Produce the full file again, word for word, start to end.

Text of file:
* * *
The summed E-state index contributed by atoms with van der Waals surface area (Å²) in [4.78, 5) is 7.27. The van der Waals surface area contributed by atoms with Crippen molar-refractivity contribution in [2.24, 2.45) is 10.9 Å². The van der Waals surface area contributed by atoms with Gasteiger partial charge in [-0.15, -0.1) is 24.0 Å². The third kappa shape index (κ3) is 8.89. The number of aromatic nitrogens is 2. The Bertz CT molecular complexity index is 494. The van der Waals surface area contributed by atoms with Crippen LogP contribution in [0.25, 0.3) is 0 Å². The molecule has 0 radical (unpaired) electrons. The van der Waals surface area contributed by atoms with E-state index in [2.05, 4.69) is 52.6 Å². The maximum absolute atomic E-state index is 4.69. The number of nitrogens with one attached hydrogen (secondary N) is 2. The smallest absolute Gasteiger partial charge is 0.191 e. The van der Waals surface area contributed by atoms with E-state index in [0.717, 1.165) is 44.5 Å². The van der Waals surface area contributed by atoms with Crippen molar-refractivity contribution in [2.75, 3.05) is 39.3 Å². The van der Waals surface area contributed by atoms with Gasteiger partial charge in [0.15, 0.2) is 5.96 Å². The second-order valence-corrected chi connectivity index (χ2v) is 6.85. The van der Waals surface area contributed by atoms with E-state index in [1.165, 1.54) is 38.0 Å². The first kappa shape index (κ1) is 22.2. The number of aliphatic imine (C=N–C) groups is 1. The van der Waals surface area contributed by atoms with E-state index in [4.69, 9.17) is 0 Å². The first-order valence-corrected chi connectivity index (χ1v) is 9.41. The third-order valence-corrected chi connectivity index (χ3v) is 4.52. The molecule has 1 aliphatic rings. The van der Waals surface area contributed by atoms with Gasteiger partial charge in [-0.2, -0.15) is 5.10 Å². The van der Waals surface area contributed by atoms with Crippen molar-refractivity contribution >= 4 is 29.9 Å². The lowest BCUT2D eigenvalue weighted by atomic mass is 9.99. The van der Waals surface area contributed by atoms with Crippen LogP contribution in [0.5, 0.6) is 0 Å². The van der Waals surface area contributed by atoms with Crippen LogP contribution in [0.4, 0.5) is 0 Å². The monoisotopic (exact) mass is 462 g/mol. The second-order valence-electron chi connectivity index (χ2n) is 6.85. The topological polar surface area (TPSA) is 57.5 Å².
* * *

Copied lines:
The summed E-state index contributed by atoms with van der Waals surface area (Å²) in [4.78, 5) is 7.27. The van der Waals surface area contributed by atoms with Crippen molar-refractivity contribution in [2.24, 2.45) is 10.9 Å². The van der Waals surface area contributed by atoms with Gasteiger partial charge in [-0.15, -0.1) is 24.0 Å². The third kappa shape index (κ3) is 8.89. The number of aromatic nitrogens is 2. The Bertz CT molecular complexity index is 494. The van der Waals surface area contributed by atoms with Crippen LogP contribution in [0.25, 0.3) is 0 Å². The molecule has 0 radical (unpaired) electrons. The van der Waals surface area contributed by atoms with E-state index in [2.05, 4.69) is 52.6 Å². The maximum absolute atomic E-state index is 4.69. The number of nitrogens with one attached hydrogen (secondary N) is 2. The smallest absolute Gasteiger partial charge is 0.191 e. The van der Waals surface area contributed by atoms with E-state index in [0.717, 1.165) is 44.5 Å². The van der Waals surface area contributed by atoms with Crippen molar-refractivity contribution in [2.75, 3.05) is 39.3 Å². The van der Waals surface area contributed by atoms with Gasteiger partial charge in [0.15, 0.2) is 5.96 Å². The second-order valence-corrected chi connectivity index (χ2v) is 6.85. The van der Waals surface area contributed by atoms with E-state index in [1.165, 1.54) is 38.0 Å². The first kappa shape index (κ1) is 22.2. The number of aliphatic imine (C=N–C) groups is 1. The van der Waals surface area contributed by atoms with E-state index in [4.69, 9.17) is 0 Å². The first-order valence-corrected chi connectivity index (χ1v) is 9.41. The third-order valence-corrected chi connectivity index (χ3v) is 4.52. The molecule has 1 aliphatic rings. The van der Waals surface area contributed by atoms with Gasteiger partial charge in [-0.2, -0.15) is 5.10 Å². The van der Waals surface area contributed by atoms with Crippen molar-refractivity contribution >= 4 is 29.9 Å². The lowest BCUT2D eigenvalue weighted by atomic mass is 9.99. The van der Waals surface area contributed by atoms with Crippen LogP contribution in [0.5, 0.6) is 0 Å². The van der Waals surface area contributed by atoms with Crippen LogP contribution in [0.4, 0.5) is 0 Å². The monoisotopic (exact) mass is 462 g/mol. The second-order valence-electron chi connectivity index (χ2n) is 6.85. The topological polar surface area (TPSA) is 57.5 Å².